1. #MayoPete

  4. We still talking about this dope?

    1. They have to find some way to ignore Biden’s problems.

  5. “few—if any—single policy solutions carry the promise of democratic renewal more than national service.”

    Fascists gotta be fascists.
    If your constitutional rights have been restored by November, remember to read the party platforms, and to vote.

  6. Mandatory national service? No.

    A national service requirement to qualify for federal education aid? Maybe.

    1. Federal education aid? No.

  7. The only thing close to “national unity” I learned in the Navy was working with people I never would have met otherwise from around the country. Some were losers, most were good, and I am glad for having met all of them.

    If that’s what these clowns want, they don’t need to bring back slavery. Just hold a voluntary lottery for high school graduates, pick 100,000 of them, and pay for them to work at random locations around the country for a year or two.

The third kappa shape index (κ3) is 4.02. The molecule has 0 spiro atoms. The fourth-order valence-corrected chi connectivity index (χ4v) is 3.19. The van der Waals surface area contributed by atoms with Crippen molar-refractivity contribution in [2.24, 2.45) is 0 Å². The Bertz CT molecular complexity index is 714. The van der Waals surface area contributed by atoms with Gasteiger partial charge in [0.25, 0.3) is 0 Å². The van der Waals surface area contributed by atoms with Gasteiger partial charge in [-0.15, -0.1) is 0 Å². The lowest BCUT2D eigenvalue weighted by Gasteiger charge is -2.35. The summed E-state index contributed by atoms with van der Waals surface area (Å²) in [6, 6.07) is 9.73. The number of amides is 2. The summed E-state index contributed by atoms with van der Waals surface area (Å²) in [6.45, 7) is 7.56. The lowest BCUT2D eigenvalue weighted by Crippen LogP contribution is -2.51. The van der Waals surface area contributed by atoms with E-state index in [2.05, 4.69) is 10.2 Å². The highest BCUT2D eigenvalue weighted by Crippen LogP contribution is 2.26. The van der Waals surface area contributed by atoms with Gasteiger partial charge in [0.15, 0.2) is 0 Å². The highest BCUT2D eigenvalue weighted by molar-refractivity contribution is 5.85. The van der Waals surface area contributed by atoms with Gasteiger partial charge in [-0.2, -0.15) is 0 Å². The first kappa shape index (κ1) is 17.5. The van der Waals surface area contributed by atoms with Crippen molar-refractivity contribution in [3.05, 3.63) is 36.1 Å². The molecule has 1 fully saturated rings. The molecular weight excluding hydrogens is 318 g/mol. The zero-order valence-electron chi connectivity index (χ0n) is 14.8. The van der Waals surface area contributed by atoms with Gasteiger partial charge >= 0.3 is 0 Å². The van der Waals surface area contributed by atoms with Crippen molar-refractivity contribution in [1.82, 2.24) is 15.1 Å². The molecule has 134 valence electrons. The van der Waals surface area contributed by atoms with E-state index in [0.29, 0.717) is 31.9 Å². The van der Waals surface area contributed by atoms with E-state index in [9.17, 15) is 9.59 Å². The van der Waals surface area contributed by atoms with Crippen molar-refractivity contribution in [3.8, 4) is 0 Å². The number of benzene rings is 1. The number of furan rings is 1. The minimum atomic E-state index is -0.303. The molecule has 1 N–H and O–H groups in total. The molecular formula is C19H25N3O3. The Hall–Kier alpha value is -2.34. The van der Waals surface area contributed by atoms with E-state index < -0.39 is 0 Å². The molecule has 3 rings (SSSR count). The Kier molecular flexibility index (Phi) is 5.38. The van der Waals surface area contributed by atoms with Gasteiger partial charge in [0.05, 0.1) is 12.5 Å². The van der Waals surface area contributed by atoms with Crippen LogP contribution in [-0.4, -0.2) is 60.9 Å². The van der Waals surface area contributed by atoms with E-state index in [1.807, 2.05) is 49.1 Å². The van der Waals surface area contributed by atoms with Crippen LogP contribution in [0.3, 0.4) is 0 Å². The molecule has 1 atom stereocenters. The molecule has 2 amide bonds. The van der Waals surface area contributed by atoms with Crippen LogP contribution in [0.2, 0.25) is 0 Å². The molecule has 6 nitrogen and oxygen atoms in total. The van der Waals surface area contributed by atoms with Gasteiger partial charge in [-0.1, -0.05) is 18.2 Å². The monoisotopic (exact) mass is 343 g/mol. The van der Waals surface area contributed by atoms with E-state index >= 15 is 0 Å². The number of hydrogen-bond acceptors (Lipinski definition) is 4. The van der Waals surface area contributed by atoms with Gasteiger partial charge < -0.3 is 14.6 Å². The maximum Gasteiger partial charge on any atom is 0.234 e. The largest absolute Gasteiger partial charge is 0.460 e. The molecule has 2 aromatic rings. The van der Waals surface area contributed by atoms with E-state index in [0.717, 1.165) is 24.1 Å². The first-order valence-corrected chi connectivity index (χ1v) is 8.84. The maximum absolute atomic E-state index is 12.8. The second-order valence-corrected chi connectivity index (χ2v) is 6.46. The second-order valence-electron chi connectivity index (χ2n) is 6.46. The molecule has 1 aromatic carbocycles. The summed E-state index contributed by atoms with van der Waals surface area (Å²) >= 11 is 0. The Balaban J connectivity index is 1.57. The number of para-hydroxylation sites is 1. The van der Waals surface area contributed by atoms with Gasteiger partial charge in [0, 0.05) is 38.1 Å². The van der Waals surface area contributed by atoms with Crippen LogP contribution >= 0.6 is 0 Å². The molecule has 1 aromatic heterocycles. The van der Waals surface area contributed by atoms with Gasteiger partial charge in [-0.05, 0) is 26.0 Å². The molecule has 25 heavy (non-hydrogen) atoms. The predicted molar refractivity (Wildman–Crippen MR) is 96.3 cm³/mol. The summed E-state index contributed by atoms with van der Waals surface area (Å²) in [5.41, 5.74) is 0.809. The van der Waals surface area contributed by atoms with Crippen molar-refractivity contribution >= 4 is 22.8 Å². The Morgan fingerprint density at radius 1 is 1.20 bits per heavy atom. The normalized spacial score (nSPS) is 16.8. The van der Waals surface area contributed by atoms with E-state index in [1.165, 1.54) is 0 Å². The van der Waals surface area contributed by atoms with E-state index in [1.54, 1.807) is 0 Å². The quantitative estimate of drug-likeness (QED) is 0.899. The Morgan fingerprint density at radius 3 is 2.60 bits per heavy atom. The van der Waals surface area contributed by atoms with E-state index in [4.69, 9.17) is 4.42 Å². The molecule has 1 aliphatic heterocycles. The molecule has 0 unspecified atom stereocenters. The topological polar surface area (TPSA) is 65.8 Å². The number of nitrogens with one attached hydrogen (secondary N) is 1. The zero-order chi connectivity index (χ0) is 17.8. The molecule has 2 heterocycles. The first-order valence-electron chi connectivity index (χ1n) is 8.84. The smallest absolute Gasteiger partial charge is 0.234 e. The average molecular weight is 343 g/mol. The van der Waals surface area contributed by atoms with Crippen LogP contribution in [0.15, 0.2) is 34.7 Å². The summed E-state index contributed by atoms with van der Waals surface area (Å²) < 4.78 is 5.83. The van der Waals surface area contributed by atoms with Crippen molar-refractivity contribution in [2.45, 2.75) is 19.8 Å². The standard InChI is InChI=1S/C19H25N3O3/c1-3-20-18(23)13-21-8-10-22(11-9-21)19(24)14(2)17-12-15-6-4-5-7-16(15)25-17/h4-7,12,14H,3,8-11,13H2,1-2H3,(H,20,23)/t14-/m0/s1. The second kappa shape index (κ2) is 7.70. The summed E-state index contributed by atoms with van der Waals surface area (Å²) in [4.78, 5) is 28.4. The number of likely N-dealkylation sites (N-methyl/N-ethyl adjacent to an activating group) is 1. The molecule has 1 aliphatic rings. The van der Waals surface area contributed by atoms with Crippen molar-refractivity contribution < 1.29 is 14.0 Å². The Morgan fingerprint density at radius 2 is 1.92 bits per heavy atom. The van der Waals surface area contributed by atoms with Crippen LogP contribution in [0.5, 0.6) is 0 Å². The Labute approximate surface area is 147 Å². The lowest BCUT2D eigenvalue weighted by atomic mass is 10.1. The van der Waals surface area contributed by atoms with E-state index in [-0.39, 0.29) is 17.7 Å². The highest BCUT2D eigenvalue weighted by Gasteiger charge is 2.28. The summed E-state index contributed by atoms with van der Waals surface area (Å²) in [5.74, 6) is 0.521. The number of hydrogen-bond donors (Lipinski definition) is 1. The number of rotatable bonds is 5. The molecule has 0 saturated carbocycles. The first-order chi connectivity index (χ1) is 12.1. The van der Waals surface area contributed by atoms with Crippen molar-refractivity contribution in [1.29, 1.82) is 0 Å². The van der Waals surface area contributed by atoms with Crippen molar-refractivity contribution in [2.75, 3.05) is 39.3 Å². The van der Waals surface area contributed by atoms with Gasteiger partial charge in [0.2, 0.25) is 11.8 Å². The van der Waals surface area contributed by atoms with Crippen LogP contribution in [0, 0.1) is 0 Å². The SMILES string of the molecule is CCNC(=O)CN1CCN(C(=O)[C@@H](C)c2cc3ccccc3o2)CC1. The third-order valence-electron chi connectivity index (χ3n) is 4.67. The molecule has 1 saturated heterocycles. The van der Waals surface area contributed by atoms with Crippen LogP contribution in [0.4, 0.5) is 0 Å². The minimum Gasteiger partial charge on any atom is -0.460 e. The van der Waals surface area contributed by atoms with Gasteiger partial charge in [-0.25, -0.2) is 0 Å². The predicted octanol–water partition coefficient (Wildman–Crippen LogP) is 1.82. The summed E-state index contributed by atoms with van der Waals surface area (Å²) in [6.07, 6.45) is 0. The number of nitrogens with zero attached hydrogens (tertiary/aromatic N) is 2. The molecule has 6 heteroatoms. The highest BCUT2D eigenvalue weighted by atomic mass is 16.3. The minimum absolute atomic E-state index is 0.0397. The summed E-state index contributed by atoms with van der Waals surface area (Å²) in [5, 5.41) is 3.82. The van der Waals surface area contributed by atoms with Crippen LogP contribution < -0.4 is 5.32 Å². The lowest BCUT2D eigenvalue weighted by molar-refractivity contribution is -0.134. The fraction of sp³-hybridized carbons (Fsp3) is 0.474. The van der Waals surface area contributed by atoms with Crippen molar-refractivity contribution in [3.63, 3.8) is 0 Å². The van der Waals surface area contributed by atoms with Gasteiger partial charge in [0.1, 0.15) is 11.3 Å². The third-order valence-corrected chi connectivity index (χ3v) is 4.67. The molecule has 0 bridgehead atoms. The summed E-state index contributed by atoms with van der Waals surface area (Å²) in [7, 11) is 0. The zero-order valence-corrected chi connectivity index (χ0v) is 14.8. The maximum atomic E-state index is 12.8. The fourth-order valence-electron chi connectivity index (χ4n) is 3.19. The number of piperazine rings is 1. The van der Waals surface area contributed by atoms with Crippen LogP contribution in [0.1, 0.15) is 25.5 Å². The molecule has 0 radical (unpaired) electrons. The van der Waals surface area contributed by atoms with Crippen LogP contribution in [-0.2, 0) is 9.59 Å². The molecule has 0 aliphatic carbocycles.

Wait a sec. Don’t we already do something like that? Oh yea, the voluntary military! Well, there ya be!

  8. From my experience talking to, and interviewing, WWII veterans, from many different backgrounds, the Draft, six weeks of boot camp, and serving overseas, sometimes for years, which meant bringing many different kinds of people together, did, in many cases, change their outlook on American culture.

    Folks who would likely never have “rubbed shoulders” were forced to work together for a common cause, and, almost to a person, from the one’s I have run into, were changed.